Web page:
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Murder on the Middle Passage

The Trial of Captain Kimber

Nicholas Rogers

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Geisteswissenschaften, Kunst, Musik / Geschichte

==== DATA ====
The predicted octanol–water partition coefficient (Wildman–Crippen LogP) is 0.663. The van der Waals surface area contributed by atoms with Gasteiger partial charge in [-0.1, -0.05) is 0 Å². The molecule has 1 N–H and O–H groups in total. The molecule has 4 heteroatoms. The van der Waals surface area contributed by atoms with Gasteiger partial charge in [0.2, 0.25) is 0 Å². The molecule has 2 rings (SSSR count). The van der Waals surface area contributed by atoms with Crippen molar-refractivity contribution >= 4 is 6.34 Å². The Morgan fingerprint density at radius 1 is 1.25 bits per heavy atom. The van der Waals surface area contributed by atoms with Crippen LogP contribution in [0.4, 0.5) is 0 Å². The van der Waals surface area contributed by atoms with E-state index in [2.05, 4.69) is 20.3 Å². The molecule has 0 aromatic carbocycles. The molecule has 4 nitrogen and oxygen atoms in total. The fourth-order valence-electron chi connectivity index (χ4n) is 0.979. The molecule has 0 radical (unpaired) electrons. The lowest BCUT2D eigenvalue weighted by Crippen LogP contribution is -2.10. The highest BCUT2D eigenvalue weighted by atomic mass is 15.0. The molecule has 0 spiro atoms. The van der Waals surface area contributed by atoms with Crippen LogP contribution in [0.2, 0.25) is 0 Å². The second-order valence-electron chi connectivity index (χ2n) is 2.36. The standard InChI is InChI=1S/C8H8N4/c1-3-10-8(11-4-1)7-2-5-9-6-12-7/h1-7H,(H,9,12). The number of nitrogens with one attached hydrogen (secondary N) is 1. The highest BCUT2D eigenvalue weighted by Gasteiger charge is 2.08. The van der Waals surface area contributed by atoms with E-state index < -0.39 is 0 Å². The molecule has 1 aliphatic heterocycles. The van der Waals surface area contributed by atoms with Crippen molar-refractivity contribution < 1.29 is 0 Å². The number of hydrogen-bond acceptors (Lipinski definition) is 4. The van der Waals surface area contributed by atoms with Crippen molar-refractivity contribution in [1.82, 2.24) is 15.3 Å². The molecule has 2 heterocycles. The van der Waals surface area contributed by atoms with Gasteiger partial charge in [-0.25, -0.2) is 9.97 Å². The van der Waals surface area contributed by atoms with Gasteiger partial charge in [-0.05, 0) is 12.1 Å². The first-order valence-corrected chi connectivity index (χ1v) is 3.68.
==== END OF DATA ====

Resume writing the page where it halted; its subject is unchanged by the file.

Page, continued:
On 2 April 1792, John Kimber, captain of the Bristol slave ship Recovery, was denounced in the House of Commons by William Wilberforce for flogging a fifteen-year old female slave to death. The story, caricatured in a contemporary Isaac Cruikshank print, raced across newspapers in Britain and Ireland and was even reported in America. Soon after, Kimber was indicted for murder. In a trial lasting just under five hours, he was found not guilty. However, when one of the prosecution's principal witnesses was subsequently tried for perjury over his claim that the girl's flogging had led to her death, he, too, was acquitted. This book is a micro-history of this important trial, one of the first in which a captain was accused of murdering a slave. Central to the abolition debate of the 1790s, it sets the case in the context of Bristol society, the slave trade and the pro- and anti-slavery movements. The book reconstructs the history of the trials, looking at the differing accounts of what was said in court, the verdicts and their legal implications. It considers contemporary questions of culpability, the use and abuse of evidence, and why Kimber was criminally indicted for murder at a time when slaves were generally regarded as 'cargo'. Importantly, the book looks at the role of sailors in the abolition debate: both in bringing the horrors of the slave trade to public notice and as straw-men for slavery advocates, who excused the treatment of slaves by comparing it to punishments meted out to sailors and soldiers. The book also explains why the abolition campaign, which seemed to have such momentum in 1792, stalled in the era of the French Revolution. The final chapter looks at the appropriation of this incident by African-American writers interested in recreating the trauma of the Middle Passage and addresses the question of whether the slave-trade archive can adequately recover the slave experience. NICHOLAS ROGERS is Distinguished Research Professor Emeritus in the Department of History at York University, Toronto.

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